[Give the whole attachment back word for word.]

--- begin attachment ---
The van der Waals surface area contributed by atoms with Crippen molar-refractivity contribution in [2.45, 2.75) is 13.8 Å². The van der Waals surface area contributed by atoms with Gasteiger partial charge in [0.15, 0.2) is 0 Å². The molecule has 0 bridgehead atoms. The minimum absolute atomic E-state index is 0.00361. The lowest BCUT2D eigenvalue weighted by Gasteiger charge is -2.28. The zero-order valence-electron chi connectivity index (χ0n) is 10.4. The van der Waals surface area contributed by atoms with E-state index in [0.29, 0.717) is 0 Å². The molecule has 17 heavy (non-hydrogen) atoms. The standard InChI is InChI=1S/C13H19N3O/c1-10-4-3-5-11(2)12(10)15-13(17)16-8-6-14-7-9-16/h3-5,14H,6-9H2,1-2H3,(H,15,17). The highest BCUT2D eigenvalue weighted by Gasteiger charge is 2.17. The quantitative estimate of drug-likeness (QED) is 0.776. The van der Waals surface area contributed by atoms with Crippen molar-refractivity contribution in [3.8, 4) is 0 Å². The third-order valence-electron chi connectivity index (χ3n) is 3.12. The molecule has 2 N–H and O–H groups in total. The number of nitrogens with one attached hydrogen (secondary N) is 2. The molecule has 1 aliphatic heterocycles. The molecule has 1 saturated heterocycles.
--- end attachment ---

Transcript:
The van der Waals surface area contributed by atoms with Crippen molar-refractivity contribution in [2.45, 2.75) is 13.8 Å². The van der Waals surface area contributed by atoms with Gasteiger partial charge in [0.15, 0.2) is 0 Å². The molecule has 0 bridgehead atoms. The minimum absolute atomic E-state index is 0.00361. The lowest BCUT2D eigenvalue weighted by Gasteiger charge is -2.28. The zero-order valence-electron chi connectivity index (χ0n) is 10.4. The van der Waals surface area contributed by atoms with E-state index in [0.29, 0.717) is 0 Å². The molecule has 17 heavy (non-hydrogen) atoms. The standard InChI is InChI=1S/C13H19N3O/c1-10-4-3-5-11(2)12(10)15-13(17)16-8-6-14-7-9-16/h3-5,14H,6-9H2,1-2H3,(H,15,17). The highest BCUT2D eigenvalue weighted by Gasteiger charge is 2.17. The quantitative estimate of drug-likeness (QED) is 0.776. The van der Waals surface area contributed by atoms with Crippen molar-refractivity contribution in [3.8, 4) is 0 Å². The third-order valence-electron chi connectivity index (χ3n) is 3.12. The molecule has 2 N–H and O–H groups in total. The number of nitrogens with one attached hydrogen (secondary N) is 2. The molecule has 1 aliphatic heterocycles. The molecule has 1 saturated heterocycles.